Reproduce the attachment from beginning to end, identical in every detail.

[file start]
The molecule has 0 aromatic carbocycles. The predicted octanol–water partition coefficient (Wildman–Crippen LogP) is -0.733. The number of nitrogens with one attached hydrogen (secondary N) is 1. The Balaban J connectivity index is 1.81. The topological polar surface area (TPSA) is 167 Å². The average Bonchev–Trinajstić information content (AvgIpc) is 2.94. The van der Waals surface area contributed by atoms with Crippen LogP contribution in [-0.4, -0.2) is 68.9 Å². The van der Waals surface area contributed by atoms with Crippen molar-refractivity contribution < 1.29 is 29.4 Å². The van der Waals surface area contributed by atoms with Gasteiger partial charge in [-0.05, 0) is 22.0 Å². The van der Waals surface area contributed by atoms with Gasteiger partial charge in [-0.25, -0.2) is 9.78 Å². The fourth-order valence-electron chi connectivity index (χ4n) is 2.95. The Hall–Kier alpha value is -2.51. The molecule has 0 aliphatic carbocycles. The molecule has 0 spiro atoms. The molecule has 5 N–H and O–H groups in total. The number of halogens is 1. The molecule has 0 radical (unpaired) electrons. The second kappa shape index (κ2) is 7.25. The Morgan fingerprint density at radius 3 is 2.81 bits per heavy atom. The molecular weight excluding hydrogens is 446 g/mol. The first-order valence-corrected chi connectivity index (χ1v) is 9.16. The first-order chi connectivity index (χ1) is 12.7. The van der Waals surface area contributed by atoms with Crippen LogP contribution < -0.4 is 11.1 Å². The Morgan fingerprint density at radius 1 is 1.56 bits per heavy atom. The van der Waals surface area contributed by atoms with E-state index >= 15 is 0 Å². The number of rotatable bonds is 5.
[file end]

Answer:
The molecule has 0 aromatic carbocycles. The predicted octanol–water partition coefficient (Wildman–Crippen LogP) is -0.733. The number of nitrogens with one attached hydrogen (secondary N) is 1. The Balaban J connectivity index is 1.81. The topological polar surface area (TPSA) is 167 Å². The average Bonchev–Trinajstić information content (AvgIpc) is 2.94. The van der Waals surface area contributed by atoms with Crippen LogP contribution in [-0.4, -0.2) is 68.9 Å². The van der Waals surface area contributed by atoms with Crippen molar-refractivity contribution < 1.29 is 29.4 Å². The van der Waals surface area contributed by atoms with Gasteiger partial charge in [-0.05, 0) is 22.0 Å². The van der Waals surface area contributed by atoms with Gasteiger partial charge in [-0.25, -0.2) is 9.78 Å². The fourth-order valence-electron chi connectivity index (χ4n) is 2.95. The Hall–Kier alpha value is -2.51. The molecule has 0 aliphatic carbocycles. The molecule has 0 spiro atoms. The molecule has 5 N–H and O–H groups in total. The number of halogens is 1. The molecule has 0 radical (unpaired) electrons. The second kappa shape index (κ2) is 7.25. The Morgan fingerprint density at radius 3 is 2.81 bits per heavy atom. The molecular weight excluding hydrogens is 446 g/mol. The first-order valence-corrected chi connectivity index (χ1v) is 9.16. The first-order chi connectivity index (χ1) is 12.7. The van der Waals surface area contributed by atoms with Crippen LogP contribution < -0.4 is 11.1 Å². The Morgan fingerprint density at radius 1 is 1.56 bits per heavy atom. The van der Waals surface area contributed by atoms with E-state index >= 15 is 0 Å². The number of rotatable bonds is 5.